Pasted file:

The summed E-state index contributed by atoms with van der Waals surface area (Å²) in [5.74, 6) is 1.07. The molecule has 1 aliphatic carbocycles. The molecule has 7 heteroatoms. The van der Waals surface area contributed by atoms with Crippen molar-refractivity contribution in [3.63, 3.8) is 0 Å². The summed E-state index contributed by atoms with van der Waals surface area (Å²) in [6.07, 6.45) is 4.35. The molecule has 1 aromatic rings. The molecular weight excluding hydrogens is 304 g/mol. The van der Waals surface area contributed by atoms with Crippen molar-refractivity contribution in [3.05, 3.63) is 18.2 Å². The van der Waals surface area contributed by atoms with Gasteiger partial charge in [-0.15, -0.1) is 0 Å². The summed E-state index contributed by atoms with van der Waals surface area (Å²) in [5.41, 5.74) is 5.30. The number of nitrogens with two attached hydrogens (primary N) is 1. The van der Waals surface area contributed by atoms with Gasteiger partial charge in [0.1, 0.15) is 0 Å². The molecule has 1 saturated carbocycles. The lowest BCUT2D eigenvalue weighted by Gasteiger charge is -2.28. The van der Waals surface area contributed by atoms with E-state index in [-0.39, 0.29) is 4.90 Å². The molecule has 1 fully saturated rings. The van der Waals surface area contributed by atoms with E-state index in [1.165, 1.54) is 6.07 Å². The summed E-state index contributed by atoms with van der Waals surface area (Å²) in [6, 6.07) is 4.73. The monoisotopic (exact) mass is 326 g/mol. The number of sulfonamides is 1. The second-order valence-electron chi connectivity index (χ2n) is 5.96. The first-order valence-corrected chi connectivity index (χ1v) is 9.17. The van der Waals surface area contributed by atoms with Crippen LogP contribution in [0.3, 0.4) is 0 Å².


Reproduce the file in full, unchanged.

The summed E-state index contributed by atoms with van der Waals surface area (Å²) in [5.74, 6) is 1.07. The molecule has 1 aliphatic carbocycles. The molecule has 7 heteroatoms. The van der Waals surface area contributed by atoms with Crippen molar-refractivity contribution in [3.63, 3.8) is 0 Å². The summed E-state index contributed by atoms with van der Waals surface area (Å²) in [6.07, 6.45) is 4.35. The molecule has 1 aromatic rings. The molecular weight excluding hydrogens is 304 g/mol. The van der Waals surface area contributed by atoms with Crippen molar-refractivity contribution in [3.05, 3.63) is 18.2 Å². The van der Waals surface area contributed by atoms with Gasteiger partial charge in [-0.15, -0.1) is 0 Å². The summed E-state index contributed by atoms with van der Waals surface area (Å²) in [5.41, 5.74) is 5.30. The number of nitrogens with two attached hydrogens (primary N) is 1. The van der Waals surface area contributed by atoms with Gasteiger partial charge in [0.1, 0.15) is 0 Å². The molecule has 1 saturated carbocycles. The lowest BCUT2D eigenvalue weighted by Gasteiger charge is -2.28. The van der Waals surface area contributed by atoms with E-state index in [-0.39, 0.29) is 4.90 Å². The molecule has 1 fully saturated rings. The van der Waals surface area contributed by atoms with E-state index in [1.165, 1.54) is 6.07 Å². The summed E-state index contributed by atoms with van der Waals surface area (Å²) in [6, 6.07) is 4.73. The monoisotopic (exact) mass is 326 g/mol. The number of sulfonamides is 1. The second-order valence-electron chi connectivity index (χ2n) is 5.96. The first-order valence-corrected chi connectivity index (χ1v) is 9.17. The van der Waals surface area contributed by atoms with Crippen LogP contribution in [0.3, 0.4) is 0 Å².